Well, Stan, that's great. I don't play the trumpet any more and haven't for a long time. My tuba is fine, though I don't play it often enough. My baritone is a bit flubbery too, but, if I played it more, it would probably be okay. My concert flute is a little weak, especially on the high notes, and a bit windy. My Alto Flute is always great. I like it a lot. I can still play well, but not like I did in my younger years. My memory is bad sometimes (it comes and goes), my eyesight
is getting to the point where I have trouble reading some of my music (I play by ear or from memory a lot), and my hearing is doing weird things too.

We had a Community Band here that had a Euphonium player (I think) who was over a hundred years old! But that's not me, though I do the best I can. I took up the ukulele so I'd have something to play when my chops finally die. I had the urge all of a sudden to sing too.

My mother is 102 so maybe I'll live a long time too, but I'd hate it to be without music. So do what you can to keep playing and be thankful that you can do it. Some old people can't even walk or see or hear or don't even know where they are. Be grateful. :old:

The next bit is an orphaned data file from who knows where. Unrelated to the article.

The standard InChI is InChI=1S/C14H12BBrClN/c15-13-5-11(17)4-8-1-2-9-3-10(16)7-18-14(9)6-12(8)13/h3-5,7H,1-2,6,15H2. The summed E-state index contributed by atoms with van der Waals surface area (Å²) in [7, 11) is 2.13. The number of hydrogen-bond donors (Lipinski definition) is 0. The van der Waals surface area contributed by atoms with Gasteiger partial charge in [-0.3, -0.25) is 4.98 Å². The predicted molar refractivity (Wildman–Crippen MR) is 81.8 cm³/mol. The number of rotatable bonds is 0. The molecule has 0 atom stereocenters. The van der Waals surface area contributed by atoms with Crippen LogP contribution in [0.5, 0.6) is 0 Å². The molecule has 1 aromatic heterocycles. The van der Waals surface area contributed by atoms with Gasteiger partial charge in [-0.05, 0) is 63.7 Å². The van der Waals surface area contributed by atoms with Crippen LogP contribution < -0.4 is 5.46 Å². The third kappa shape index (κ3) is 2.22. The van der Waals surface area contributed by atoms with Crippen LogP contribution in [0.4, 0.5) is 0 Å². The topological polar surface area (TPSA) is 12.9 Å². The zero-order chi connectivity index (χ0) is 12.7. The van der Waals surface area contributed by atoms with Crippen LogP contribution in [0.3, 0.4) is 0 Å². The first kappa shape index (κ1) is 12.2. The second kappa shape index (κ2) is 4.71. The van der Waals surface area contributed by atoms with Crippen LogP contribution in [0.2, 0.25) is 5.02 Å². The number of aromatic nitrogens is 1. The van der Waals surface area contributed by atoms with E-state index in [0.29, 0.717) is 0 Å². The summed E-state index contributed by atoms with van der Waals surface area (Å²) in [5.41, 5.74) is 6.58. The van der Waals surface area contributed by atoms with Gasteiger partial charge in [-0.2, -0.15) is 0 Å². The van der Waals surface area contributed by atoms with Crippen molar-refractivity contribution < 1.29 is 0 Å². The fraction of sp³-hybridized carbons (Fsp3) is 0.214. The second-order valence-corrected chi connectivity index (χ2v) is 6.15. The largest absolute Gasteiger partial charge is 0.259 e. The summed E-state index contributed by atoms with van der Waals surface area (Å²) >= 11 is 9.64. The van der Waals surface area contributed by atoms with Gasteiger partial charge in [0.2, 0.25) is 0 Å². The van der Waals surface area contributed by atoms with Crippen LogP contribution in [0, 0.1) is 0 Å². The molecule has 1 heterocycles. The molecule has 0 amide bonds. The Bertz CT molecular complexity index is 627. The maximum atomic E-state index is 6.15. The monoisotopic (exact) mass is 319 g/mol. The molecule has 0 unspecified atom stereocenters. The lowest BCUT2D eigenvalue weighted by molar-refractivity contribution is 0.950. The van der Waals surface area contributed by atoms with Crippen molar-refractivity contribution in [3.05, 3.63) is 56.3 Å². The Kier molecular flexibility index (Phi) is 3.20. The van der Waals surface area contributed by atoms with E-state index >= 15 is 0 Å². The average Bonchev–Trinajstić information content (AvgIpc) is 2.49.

Nickie
09-07-2014, 12:06 PM
What is "embochure"? Forgive my ignorance, that sounds like a fancy word to me....

I started with a trombone, because it was shiney, and I liked the bent tubes all over the place. And the music teacher said it was a good idea, because I could draw a bass clef but not a treble clef. I did a pretty miserable job of driving my parents crazy with it, unitl they got my little brother a clarinet....that was worse noise. I'm sure I sounded like a sick calf bellering, but he sounded like somone was trying to kill a parrot. Band teachers taught band because they couldn't do anything else in those days. They weren't very nice or very smart. One day a teacher bounced his baton off the head of the kid next to me, for hitting too many wrong notes. I think it was actually me doing it, but the teacher couldn't tell. After five years of doing that to get out of other things at school, I quit, and my parents sold the horn, and went out to dinner with the money. Then I joined the Air Force Drum and Bugle Corp, and marching with that stupid uniform was even worse. I lasted about 6 months. The bugle was way less cool than the trombone. And I wanted to strangle the drummers.
After a long hiatus from playing anything, my college roomate/boyfriend brought home a fiddle and handed it to me. He said "You're enrolled in Violin this semester. The teacher tuned this thing for you." So I messed around with that for a while, the teacher was real nice to me, but told me I wasn't ijmproving very much. So I brought a mandolin and sucked at that too. Then somone stole both of them.